Blues Bar protest, Oct. 15, 1982. Saul Kanowitz is fourth from left, in glasses.

Blues Bar protest, Oct. 15, 1982. Saul Kanowitz is fourth from left, in glasses.

On Sept 29, 1982, about 40 officers stormed the Blues Bar in Times Square—a primarily Black and Latino gay men’s bar—and locked the doors, lining up the patrons then hitting them in the face, body and groin. As the cops shouted racist and homophobic slurs—with their guns drawn and ready to fire any moment, they threw bullets on the ground calling them “gay suppositories” that they would use to “shoot up gay asses.”

The cops trashed the bar, causing tens of thousands of dollars of damage.

None of the patrons of the bar were arrested or charged with any crime—the sole purpose of the raid was to terrorize with brutal force African American LGBTQ people. Just like today, none of the cops were charged with any crime; as the armed wing of the ruling class, they carried a pass to brutalize at will. In this case, 35 people sustained injuries and 10 went for treatment in local hospitals.

“I have never seen such destruction since my days in Vietnam. It was as if a powerful, deadly tornado wrecked total havoc within the frame of the building while allowing the outer structure to stand,” said James Credle of Black and White Men Together on the Blues Bar raid at a Congressional Hearing on Police Brutality that took place in 1983 in Brooklyn. “Blood was everywhere—splattered on the floors, the walls, the equipment—it was a total wasteland.”

Despite the ferocity of this attack by the cops and the fact that the bar was across the street from the New York Times, there was no report of this heinous racist, anti-LGBTQ raid in the ruling class media.

Moreover, despite official silence, this police attack meant more than a raid on one establishment. The Blues Bar was located in an area where working class, poor and oppressed LGBTQ people of all nationalities—primarily African American—came together to create safe havens from the hostility of daily anti-LGBTQ oppression and exclusion from downtown mafia-run bars. These downtown bars promoted white supremacy in their carding policy at the door (Blacks needed three pieces of identification to enter—a state-sponsored Jim Crow legality that ruled the few safe havens for gay people.)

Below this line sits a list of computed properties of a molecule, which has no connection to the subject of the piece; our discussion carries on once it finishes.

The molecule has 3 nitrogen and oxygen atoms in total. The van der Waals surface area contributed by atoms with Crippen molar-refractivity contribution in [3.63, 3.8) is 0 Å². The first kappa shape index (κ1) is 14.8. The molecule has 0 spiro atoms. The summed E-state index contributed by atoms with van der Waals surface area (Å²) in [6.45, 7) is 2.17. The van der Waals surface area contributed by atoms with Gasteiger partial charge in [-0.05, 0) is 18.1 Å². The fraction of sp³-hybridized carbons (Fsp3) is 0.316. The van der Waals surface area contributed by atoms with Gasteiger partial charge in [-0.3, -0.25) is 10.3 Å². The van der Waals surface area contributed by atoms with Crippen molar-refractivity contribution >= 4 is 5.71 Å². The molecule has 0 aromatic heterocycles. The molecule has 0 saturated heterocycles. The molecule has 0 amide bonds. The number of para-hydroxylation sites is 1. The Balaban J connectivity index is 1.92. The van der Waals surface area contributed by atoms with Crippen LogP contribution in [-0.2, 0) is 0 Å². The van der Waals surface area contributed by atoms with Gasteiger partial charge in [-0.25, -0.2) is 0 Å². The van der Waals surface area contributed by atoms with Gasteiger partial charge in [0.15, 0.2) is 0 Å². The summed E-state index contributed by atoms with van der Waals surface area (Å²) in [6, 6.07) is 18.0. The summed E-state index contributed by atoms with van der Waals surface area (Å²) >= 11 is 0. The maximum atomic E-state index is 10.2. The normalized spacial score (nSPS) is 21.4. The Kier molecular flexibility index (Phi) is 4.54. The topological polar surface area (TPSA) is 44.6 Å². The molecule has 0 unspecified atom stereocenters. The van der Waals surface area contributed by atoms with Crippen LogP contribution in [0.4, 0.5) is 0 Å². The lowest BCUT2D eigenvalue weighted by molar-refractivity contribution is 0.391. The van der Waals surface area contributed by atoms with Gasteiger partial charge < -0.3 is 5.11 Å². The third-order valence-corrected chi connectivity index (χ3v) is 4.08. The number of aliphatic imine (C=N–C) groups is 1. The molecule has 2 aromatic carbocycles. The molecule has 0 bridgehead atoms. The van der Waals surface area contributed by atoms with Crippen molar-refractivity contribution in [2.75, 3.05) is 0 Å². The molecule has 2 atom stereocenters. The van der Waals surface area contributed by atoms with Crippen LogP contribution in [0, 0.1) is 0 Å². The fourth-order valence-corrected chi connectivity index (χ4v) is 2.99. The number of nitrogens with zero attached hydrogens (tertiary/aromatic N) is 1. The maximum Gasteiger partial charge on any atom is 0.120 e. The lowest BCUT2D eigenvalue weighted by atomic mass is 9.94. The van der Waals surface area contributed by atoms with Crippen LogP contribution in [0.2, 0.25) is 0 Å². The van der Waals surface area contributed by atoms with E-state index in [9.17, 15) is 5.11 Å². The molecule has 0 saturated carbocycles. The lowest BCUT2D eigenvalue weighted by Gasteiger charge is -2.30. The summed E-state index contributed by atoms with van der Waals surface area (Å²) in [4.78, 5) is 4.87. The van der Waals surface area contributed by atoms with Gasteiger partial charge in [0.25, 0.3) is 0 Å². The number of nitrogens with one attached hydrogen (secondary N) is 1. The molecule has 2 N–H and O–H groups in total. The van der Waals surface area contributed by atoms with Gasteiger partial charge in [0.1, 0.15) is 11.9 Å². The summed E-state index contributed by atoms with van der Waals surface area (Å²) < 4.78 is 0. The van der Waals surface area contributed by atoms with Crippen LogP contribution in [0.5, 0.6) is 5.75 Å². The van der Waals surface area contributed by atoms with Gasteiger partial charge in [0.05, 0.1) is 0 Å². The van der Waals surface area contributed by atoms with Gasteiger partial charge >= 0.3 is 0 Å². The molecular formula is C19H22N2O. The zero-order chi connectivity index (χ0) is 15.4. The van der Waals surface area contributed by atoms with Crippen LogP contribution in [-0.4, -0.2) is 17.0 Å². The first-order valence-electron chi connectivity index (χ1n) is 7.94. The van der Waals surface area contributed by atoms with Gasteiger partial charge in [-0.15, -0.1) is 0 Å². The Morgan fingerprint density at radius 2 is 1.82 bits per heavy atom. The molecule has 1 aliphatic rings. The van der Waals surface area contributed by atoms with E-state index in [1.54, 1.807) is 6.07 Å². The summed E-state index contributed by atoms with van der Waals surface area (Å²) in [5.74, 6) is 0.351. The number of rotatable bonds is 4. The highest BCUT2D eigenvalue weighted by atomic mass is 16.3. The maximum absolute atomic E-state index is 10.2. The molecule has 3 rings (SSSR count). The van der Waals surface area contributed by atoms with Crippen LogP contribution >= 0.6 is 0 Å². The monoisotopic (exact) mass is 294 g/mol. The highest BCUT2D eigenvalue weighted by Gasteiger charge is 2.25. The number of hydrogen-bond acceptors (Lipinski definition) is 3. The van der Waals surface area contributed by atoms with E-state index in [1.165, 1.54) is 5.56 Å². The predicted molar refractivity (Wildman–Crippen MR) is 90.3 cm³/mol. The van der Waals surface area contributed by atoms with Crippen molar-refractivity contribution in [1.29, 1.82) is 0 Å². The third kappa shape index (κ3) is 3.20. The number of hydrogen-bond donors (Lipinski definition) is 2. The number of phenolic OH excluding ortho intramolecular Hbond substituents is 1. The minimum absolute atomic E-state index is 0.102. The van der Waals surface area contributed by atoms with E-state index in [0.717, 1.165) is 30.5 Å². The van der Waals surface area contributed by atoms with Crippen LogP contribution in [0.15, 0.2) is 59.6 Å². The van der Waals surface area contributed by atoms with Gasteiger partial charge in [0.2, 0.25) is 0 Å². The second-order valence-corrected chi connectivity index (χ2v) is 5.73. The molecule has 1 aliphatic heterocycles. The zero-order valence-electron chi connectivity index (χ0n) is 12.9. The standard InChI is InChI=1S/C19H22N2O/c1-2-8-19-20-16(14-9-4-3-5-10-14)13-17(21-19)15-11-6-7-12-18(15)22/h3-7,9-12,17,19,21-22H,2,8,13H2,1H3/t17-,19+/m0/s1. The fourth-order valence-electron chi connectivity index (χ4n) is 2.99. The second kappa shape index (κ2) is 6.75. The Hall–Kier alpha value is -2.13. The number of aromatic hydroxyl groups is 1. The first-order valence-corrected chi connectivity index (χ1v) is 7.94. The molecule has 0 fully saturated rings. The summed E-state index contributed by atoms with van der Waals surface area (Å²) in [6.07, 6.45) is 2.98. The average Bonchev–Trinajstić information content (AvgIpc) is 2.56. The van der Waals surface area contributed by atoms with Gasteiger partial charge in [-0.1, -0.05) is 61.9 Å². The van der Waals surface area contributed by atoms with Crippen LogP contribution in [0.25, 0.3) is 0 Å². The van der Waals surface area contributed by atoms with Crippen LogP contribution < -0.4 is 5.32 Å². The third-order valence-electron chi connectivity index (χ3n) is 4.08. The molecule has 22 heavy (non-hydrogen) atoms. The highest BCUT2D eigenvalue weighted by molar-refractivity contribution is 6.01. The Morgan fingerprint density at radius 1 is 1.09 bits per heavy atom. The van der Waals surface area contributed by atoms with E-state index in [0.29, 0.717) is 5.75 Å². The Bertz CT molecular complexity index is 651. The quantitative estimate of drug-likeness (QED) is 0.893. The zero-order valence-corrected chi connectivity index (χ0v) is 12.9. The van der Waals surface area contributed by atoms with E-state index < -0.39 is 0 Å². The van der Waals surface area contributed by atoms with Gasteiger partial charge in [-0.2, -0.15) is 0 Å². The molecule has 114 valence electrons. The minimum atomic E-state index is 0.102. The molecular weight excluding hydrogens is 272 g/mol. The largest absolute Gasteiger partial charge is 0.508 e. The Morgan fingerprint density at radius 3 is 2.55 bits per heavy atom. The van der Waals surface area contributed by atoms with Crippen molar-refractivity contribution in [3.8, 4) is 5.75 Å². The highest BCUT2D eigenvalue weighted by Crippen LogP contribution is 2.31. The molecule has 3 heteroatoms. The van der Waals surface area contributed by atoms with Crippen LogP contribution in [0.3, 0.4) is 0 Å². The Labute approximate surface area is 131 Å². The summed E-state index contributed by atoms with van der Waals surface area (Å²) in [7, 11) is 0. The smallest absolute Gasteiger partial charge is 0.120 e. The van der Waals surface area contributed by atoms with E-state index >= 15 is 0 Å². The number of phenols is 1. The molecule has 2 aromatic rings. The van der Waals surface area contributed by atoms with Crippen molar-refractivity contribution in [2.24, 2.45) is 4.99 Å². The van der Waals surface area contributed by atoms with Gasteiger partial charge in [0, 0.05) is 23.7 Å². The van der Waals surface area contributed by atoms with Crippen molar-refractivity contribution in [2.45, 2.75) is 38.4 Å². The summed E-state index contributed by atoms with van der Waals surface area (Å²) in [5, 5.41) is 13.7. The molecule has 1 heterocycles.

Then on October 8, the police would not let up on their repression and raided the bar again. This time the community pulled together emergency planning meetings to organize a response.

On Oct. 15, at 10 PM, more than 1000 largely Black LGBTQ people and allies descended on Times Square chanting “Hands off Blues!” and “Hey hey, Ho ho, police brutality has got to go!”

“People were so angry and so pissed off–it was a unique demonstration. People were outraged on a couple of levels: there was no media coverage and the raid was right across the street from the Times, people were outraged over the violation of a gay safe space. The police thought that the raid would make the community more invisible, but it had the opposite affect. The call was made for people to demonstrate in Times Square and people from all sectors came out to say no to racist, anti-LGBTQ police violence,” recalled Saul Kanowitz who is pictured fourth from the left in the photo of the protest and is today a member of the Party for Socialism and Liberation.

“Dykes, fags, butch, fem, women, men, blacks, whites, Hispanics, other people of color, transvestites—we were at Stonewall, standing together to say to the police: “I have pride! I have dignity! I have respect! I will not allow you to destroy or change me!” said Credle in his testimony surrounding the events around the Blues Bar raids, describing the battle cries that united the community the night of the Stonewall Rebellion 13 years earlier and which had continued up to that time.

It was a united multinational LGBTQ movement that set the stage for countering the manifestation of the anti-people offensive launched in the early 1980s. Finally, after this tremendous militant demonstration, the New York Times did dedicate an article to the outpouring of the community against police brutality.

As the onset of the AIDS crisis deepened in the years to come, the community would have to turn to deal with the reality of the crisis and to the increased bigotry and hysteria, but the spirit of the Blues Bar fightback, established in the early 1980s, reemerged later in the AIDS movements and LGBTQ struggle that was forever framed by it.